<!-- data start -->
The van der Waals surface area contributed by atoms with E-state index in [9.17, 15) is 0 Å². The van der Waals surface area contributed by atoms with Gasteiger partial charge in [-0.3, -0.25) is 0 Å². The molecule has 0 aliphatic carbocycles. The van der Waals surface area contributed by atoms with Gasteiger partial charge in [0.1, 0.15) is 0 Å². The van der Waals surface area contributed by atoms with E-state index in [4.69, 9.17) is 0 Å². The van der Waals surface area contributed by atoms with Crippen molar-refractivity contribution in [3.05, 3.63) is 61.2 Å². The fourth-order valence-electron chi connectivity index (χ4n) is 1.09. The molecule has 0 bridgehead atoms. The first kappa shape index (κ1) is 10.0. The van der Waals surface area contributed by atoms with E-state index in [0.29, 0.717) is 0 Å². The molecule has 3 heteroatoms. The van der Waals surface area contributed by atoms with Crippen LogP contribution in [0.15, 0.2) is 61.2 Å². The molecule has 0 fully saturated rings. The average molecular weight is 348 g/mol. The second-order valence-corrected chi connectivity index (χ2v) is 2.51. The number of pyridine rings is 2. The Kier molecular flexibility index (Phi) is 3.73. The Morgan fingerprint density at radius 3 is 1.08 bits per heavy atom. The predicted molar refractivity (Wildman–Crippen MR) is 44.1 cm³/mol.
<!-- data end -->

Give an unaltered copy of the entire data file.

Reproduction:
The van der Waals surface area contributed by atoms with E-state index in [9.17, 15) is 0 Å². The van der Waals surface area contributed by atoms with Gasteiger partial charge in [-0.3, -0.25) is 0 Å². The molecule has 0 aliphatic carbocycles. The van der Waals surface area contributed by atoms with Gasteiger partial charge in [0.1, 0.15) is 0 Å². The van der Waals surface area contributed by atoms with E-state index in [4.69, 9.17) is 0 Å². The van der Waals surface area contributed by atoms with Crippen molar-refractivity contribution in [3.05, 3.63) is 61.2 Å². The fourth-order valence-electron chi connectivity index (χ4n) is 1.09. The molecule has 0 bridgehead atoms. The first kappa shape index (κ1) is 10.0. The van der Waals surface area contributed by atoms with E-state index in [0.29, 0.717) is 0 Å². The molecule has 3 heteroatoms. The van der Waals surface area contributed by atoms with Crippen LogP contribution in [0.15, 0.2) is 61.2 Å². The molecule has 0 fully saturated rings. The average molecular weight is 348 g/mol. The second-order valence-corrected chi connectivity index (χ2v) is 2.51. The number of pyridine rings is 2. The Kier molecular flexibility index (Phi) is 3.73. The Morgan fingerprint density at radius 3 is 1.08 bits per heavy atom. The predicted molar refractivity (Wildman–Crippen MR) is 44.1 cm³/mol.